From doing lip-lock with daughter Pooja Bhatt for a magazine cover to making movies on his past relationships, Mahesh Bhatt remains controversy’s favourite child with his proclivity to ruffle a feather or two. But now, he has waded into a big row at what appears to be the most inopportune time in his illustrious career.
The 71-year-old, once called a maverick filmmaker for making acclaimed offbeat movies such Arth (1982) and Saaransh (1984), is returning to the silver screen as a director for the first time in more than two decades with Sadak 2. A sequel to his 1991-hit, Sadak, which starred Sanjay Dutt and Bhatt's elder daughter Pooja Bhatt in the lead, the film is set to be premiered directly on the digital platform, Disney+Hotstar on August 28.
Bhatt had last wielded the megaphone for Kartoos in 1999 and taken a voluntary retirement of sorts in the new millennium. He was happy producing movies and giving breaks to newcomers under his home banner of Vishesh Films, until he decided to return to direction with Sadak 2, apparently at the prodding of Sanjay Dutt as well as his daughters Pooja and Alia Bhatt.
Ideally, the return of somebody like Bhatt, who has an awesome repertoire to boast of, should have been a cause for big celebration and his comeback project an eagerly-awaited one in and outside the film industry. He has, after all, been one of the finest film-makers in Hindi cinema. In his heyday, he not only made several avant-garde movies like Arth and Saaraansh but also delivered commercial hits like Naam (1986) and Jakhm (1998).
A sequel of Sadak, his biggest success so far, ought to have created a positive buzz all around solely because of his comeback but that was not to be. Instead, Sadak 2 is being brutally trolled and not being talked about either for the return of Bhatt or for that matter, its cinematic merits. Worse, the film’s trailer, released on August 12, has become the most disliked trailer and second most disliked video ever on YouTube in the world. (YouTube Rewind 2018 with 1.8 crore thumbs-down remains the most disliked video so far).
As of August 26, in just a fortnight since its release, Sadak 2 trailer on YouTube has garnered more than a whopping 1.2 crore dislikes. The primary reason behind the tsunami of dislikes for the film apparently is Bhatt’s open support to actress Rhea Chakraborty, whose boyfriend Sushant Singh Rajput was found dead under mysterious circumstances at his Bandra home in Mumbai on June 14. Some of Bhatt’s pictures with Rhea -- an accused in a case of abetment of suicide and embezzlement of money lodged by Sushant’s father --- went viral soon thereafter. His brother Mukesh Bhatt was also quoted in a section of the Press as saying that Sushant reminded him of actress Parveen Babi, who had allegedly suffered from depression before her death in 2005.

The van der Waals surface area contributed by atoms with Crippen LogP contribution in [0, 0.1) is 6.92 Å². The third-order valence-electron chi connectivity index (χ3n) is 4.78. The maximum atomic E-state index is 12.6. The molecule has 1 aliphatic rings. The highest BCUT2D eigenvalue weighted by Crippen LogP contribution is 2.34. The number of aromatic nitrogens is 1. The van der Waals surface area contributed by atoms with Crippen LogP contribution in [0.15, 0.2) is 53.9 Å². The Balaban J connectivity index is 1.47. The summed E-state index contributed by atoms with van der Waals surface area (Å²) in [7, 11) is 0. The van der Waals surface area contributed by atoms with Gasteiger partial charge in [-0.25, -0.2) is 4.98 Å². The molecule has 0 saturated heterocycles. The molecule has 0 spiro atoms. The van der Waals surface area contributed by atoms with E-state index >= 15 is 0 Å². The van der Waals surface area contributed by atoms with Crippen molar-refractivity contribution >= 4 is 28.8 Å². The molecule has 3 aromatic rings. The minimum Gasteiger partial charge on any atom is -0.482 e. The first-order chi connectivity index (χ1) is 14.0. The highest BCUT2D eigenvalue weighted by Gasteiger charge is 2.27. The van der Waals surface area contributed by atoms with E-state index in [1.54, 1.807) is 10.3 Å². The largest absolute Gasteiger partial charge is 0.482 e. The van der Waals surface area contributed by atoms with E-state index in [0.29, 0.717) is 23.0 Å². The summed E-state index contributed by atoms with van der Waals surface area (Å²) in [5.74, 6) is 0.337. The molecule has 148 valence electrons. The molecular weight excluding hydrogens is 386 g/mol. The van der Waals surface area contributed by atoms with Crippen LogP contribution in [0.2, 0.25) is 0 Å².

The Bhatts’ unstinting support to Rhea, who had played the lead in their home production Jalebi (2018), immediately after Sushant’s death, apparently angered the admirers of the late actor, who suspected foul play in his death. At the outset, Sushant's fans blamed the rampant nepotism in the film industry for driving Sushant to take his life. An online call for Sadak 2’s boycott was given by people running a campaign to seek justice for Sushant. The film was also singled out for being "98 per cent nepotistic” as per a “Nepometer” launched by a kin of the departed actor.
As the suicide-or-murder mystery over Sushant’s death has since deepened with the CBI launching its investigation now, there is no sign of let up in the anti-Sadak 2 or anti-Bhatt campaign. A WhatsApp chat purported to have taken place between Bhatt and Rhea shortly after she left Sushant’s house on June 8 has further infuriated the trolls.
Bhatt now needs to let his latest movie do all the talking. A few fellow film-makers such as Prakash Jha have come out in support of Mahesh Bhatt, calling it obnoxious, sad and unfair to drag the name of a director of Bhatt’s calibre into a conspiracy theory without any evidence but it has made no difference to the trolls. It has left Bhatt’s ambitious comeback movie mired in an unsavoury controversy that the filmmaker himself might not have wished for at this juncture, regardless of his usual predilection for anything that kicks up a storm.